November 24, 2021– I hope that you’re gaining a lot of valuable knowledge and insight this month as we’re giving out daily author tips for self and book promotion. As you probably know, I was fortunate to study Consumer Neuromarketing and Neuroscience at the University of Copenhagen a couple of years ago; today, I’ll talk about cognitive biases and how they can help you promote yourself and your books when implemented correctly. (I can’t believe I’m giving this info away!) Here we go!
- Availability Bias– This bias is essentially a shortcut in our minds that causes us to rely solely on readily available knowledge rather than examining alternatives. We rely on immediate examples based on our most vivid experiences or memories in decision-making. It’s a shortcut for our brains to say, yeah, I know reading is good. You’re basing ‘reading is good’ on the information you have readily available in your brain, such as remembering all the times your parents read to you as a child or recalling the experience you had waiting in line all night for the release of your favourite author’s book and the excitement it created.
- False Consensus Bias-This bias is when people assume that others think the way that they do. They overestimate the degree to which their habits, values, beliefs, preferences, and opinions are normal and related to the general population. “I love books so much!” Well, not everyone does. Or “The movie was way better than the book!” Umm..no, it wasn’t. See what I mean? Not everyone thinks the way that you do.
- Choice-Supportive Bias-This bias happens after we make a decision. When we choose something (because we chose it and are the smartest, most educated person ever to exist), it can’t possibly be the wrong choice! We tend to feel positive about our choices, even if the choice we make has flaws. Humans also seek out information that (only) supports their choice. The point is, people hate being wrong, and they’ll do whatever it takes to make their decisions seem right. For example, we know that literacy matters, but there are people out there who will argue that kids ‘lose out on life’ if they spend too much time with their noses buried in books. They’ll argue that children who read often lack social skills or that their interpersonal skills aren’t up to snuff. Actually, studies show that the opposite is true; children who read have enhanced empathy, a higher ability to problem solve, are better at conversing due to a vast lexicon to draw upon (see what I mean?), and improved focus and concentration, which are crucial traits of a good conversationalist. I feel like I should drop a mic here, but that’s my own choice-supportive bias coming into play as I’ve chosen the career of a publisher.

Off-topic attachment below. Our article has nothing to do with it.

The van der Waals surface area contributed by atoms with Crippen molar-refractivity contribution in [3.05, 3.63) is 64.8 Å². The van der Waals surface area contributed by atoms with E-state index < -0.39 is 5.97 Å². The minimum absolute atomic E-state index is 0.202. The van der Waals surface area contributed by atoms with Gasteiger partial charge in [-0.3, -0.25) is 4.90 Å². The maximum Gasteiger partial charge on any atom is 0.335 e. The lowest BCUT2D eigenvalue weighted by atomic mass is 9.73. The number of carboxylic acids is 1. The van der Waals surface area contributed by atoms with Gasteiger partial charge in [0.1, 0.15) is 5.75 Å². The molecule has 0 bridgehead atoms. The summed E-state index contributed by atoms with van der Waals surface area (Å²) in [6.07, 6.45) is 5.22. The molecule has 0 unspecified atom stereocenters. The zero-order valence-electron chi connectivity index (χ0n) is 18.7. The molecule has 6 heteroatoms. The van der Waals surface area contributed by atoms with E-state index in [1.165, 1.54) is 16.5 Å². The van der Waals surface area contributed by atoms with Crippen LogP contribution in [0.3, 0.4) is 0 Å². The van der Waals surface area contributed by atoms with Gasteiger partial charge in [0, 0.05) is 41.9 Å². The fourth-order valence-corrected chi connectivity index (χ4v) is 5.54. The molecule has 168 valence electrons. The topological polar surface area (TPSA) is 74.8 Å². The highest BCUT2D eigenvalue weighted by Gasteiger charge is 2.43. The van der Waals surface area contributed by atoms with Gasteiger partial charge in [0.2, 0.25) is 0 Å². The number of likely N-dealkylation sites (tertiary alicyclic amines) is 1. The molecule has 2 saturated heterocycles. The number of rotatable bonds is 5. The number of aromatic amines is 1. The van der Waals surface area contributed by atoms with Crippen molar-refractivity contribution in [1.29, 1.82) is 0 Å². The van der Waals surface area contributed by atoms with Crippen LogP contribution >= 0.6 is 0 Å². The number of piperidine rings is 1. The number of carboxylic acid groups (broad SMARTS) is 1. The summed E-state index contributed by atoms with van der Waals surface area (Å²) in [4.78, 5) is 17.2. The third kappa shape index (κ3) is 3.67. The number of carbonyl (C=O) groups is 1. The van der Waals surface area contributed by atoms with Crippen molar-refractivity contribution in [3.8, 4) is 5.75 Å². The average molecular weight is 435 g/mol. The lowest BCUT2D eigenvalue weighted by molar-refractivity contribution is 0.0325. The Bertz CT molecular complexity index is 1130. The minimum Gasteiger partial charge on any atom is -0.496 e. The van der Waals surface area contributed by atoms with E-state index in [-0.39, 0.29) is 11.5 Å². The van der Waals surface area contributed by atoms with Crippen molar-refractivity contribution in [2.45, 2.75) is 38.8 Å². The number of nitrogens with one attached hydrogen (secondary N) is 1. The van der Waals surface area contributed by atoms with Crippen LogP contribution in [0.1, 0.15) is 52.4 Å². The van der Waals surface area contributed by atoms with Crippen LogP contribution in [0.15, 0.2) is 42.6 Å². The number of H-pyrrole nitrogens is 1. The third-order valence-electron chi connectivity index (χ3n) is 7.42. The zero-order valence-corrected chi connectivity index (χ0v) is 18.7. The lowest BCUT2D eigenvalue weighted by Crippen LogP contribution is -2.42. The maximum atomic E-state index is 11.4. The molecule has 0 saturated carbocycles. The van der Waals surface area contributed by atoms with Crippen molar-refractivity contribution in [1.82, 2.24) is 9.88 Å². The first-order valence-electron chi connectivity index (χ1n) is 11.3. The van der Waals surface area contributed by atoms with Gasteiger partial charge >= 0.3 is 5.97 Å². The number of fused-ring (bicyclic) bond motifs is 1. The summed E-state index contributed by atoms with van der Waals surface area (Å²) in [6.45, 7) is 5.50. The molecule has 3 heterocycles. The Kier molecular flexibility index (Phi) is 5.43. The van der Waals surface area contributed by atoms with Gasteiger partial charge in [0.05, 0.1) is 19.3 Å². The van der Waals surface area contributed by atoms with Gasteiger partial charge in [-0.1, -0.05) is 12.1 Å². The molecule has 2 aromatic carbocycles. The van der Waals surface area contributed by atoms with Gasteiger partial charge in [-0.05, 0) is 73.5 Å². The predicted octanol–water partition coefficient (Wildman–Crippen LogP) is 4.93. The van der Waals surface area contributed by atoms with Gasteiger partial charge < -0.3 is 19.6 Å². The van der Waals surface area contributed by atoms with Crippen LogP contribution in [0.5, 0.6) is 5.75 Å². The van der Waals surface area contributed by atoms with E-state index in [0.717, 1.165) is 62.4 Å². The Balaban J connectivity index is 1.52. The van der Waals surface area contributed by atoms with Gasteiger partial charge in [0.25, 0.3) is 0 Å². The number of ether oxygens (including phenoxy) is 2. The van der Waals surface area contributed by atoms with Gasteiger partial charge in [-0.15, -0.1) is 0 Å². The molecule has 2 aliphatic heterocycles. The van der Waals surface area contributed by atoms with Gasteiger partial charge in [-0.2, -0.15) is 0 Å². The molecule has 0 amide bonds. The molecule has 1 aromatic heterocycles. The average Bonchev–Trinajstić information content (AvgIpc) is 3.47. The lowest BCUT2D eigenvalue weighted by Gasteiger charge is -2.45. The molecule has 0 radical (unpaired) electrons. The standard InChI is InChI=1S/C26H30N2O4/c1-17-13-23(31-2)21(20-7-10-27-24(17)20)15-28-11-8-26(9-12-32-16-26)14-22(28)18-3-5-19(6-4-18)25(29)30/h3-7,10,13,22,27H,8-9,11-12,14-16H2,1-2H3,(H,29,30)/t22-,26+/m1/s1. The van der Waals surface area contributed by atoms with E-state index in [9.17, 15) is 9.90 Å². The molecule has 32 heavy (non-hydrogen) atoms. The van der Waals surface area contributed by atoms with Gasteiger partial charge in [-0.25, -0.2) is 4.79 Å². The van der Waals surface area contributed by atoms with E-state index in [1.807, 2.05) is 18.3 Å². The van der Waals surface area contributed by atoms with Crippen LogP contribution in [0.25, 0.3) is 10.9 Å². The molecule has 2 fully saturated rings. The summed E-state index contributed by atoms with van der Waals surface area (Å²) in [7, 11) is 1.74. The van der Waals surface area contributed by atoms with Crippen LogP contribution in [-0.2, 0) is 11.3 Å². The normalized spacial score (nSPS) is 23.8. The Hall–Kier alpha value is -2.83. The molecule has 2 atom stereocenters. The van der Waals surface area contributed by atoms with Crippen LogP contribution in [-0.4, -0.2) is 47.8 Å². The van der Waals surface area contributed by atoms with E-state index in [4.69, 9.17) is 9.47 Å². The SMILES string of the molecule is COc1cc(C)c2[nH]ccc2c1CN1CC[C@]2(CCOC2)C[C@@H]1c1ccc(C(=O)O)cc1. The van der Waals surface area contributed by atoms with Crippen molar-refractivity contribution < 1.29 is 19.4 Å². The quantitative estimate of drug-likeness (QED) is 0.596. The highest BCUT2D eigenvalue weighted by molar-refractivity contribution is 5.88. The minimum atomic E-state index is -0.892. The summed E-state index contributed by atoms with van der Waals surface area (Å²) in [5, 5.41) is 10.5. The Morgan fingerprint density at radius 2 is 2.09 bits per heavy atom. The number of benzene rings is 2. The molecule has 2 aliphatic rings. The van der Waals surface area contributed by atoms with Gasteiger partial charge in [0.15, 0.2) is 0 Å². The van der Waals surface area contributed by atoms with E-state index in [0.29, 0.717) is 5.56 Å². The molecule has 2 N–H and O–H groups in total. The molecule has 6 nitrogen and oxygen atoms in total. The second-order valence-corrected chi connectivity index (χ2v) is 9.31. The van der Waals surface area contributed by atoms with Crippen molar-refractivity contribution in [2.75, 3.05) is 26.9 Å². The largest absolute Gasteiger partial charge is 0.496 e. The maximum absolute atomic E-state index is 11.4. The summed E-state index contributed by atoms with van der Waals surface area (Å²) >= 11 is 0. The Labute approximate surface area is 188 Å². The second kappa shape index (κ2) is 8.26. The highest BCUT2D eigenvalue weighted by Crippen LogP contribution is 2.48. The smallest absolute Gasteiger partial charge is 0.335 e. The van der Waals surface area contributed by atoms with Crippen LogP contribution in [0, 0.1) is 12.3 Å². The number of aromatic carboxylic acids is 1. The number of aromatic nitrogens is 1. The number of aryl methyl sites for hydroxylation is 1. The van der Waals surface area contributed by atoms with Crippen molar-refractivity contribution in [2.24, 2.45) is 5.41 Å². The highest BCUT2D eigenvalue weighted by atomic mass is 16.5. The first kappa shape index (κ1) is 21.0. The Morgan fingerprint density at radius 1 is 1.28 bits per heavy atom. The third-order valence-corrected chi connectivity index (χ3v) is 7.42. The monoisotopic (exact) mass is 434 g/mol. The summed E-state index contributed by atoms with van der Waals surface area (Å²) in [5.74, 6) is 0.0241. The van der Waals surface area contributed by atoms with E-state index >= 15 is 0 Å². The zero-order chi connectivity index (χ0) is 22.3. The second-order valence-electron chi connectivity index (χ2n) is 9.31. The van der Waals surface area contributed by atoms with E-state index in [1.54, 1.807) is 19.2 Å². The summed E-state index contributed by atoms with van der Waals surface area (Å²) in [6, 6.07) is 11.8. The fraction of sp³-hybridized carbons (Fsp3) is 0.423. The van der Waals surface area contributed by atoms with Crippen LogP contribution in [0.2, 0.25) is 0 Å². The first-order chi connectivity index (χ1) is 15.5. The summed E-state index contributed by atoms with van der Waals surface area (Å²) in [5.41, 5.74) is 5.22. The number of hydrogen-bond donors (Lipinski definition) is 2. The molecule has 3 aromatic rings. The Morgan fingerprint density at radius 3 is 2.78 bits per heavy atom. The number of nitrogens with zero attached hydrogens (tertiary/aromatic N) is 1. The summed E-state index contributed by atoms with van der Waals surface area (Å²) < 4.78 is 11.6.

- Optimism Bias-This bias correlates directly with the amygdala part of the brain, which controls emotion. Often referred to as Lizard Brain, our old brain tends to make us more optimistic than we should be and hard wire us to follow wishful thinking. It leads us to believe that we are at a lower risk of experiencing a negative outcome than a positive one and that the future will be better. For example, I’m not going to buy the author’s book now, I’ll wait until it goes on sale (the future will be better), or I’ll wait to see if I win it in the draw they’re having (wishful thinking).
- Sunk Cost Bias-This bias leads us to stick with opportunities for too long when we have invested a lot of time or money. We irrationally pursue activities or things that don’t meet our expectations because of the aforementioned reasons. People stay in bad relationships (But, I’ve been with them for fifteen years, I can’t leave now! What a waste of time!), occupations they hate (same example as above), and continue to harm themselves through poor choices such as gambling (I can’t quit now, I have to win my money back), or addiction (I have to eat this entire $30 chocolate cake because it was too expensive to throw away even though I’m trying to live a healthier lifestyle).
I’m going to leave out the familiarity bias and the reciprocity bias for now in the interest of having this post not read like a phone book. The point of this post is to educate you into tiny insights into consumer behaviour and why people do the things they do. Keeping these biases in mind, how will you change your book-selling and promoting strategy? Will you look at your consumers through a different lens and try to understand them more effectively? For more information on Consumer Neuromarketing for Authors, check out my course here: Neuromarketing for Authors Course – Pandamonium Publishing House